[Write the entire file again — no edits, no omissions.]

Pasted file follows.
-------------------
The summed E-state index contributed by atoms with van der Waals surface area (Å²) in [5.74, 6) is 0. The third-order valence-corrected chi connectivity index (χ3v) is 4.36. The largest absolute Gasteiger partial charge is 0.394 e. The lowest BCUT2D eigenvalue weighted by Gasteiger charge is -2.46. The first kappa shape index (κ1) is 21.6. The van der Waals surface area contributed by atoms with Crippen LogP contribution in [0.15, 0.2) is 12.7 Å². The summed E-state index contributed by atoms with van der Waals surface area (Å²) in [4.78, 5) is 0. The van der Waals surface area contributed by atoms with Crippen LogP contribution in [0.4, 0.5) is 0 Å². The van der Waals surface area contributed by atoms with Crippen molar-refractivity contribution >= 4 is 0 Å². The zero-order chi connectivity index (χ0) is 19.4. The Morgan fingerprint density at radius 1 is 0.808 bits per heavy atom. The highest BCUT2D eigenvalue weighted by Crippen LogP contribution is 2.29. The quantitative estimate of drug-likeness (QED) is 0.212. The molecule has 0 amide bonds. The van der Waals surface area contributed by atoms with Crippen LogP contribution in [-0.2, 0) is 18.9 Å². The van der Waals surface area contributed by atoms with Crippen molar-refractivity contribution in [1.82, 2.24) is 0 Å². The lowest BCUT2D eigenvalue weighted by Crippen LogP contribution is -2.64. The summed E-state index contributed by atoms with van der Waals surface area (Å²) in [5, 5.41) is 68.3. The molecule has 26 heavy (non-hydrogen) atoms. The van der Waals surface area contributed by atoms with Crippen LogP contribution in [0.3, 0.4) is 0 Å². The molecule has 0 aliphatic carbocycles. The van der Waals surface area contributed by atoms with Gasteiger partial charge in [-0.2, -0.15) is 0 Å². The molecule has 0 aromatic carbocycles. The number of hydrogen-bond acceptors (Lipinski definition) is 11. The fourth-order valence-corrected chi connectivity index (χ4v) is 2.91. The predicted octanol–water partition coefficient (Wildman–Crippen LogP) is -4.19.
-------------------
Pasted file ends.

The summed E-state index contributed by atoms with van der Waals surface area (Å²) in [5.74, 6) is 0. The third-order valence-corrected chi connectivity index (χ3v) is 4.36. The largest absolute Gasteiger partial charge is 0.394 e. The lowest BCUT2D eigenvalue weighted by Gasteiger charge is -2.46. The first kappa shape index (κ1) is 21.6. The van der Waals surface area contributed by atoms with Crippen LogP contribution in [0.15, 0.2) is 12.7 Å². The summed E-state index contributed by atoms with van der Waals surface area (Å²) in [4.78, 5) is 0. The van der Waals surface area contributed by atoms with Crippen LogP contribution in [0.4, 0.5) is 0 Å². The van der Waals surface area contributed by atoms with Crippen molar-refractivity contribution >= 4 is 0 Å². The zero-order chi connectivity index (χ0) is 19.4. The Morgan fingerprint density at radius 1 is 0.808 bits per heavy atom. The highest BCUT2D eigenvalue weighted by Crippen LogP contribution is 2.29. The quantitative estimate of drug-likeness (QED) is 0.212. The molecule has 0 amide bonds. The van der Waals surface area contributed by atoms with Crippen LogP contribution in [-0.2, 0) is 18.9 Å². The van der Waals surface area contributed by atoms with Crippen molar-refractivity contribution in [1.82, 2.24) is 0 Å². The lowest BCUT2D eigenvalue weighted by Crippen LogP contribution is -2.64. The summed E-state index contributed by atoms with van der Waals surface area (Å²) in [5, 5.41) is 68.3. The molecule has 26 heavy (non-hydrogen) atoms. The van der Waals surface area contributed by atoms with Crippen LogP contribution in [0.3, 0.4) is 0 Å². The molecule has 0 aliphatic carbocycles. The van der Waals surface area contributed by atoms with Gasteiger partial charge in [-0.2, -0.15) is 0 Å². The molecule has 0 aromatic carbocycles. The number of hydrogen-bond acceptors (Lipinski definition) is 11. The fourth-order valence-corrected chi connectivity index (χ4v) is 2.91. The predicted octanol–water partition coefficient (Wildman–Crippen LogP) is -4.19.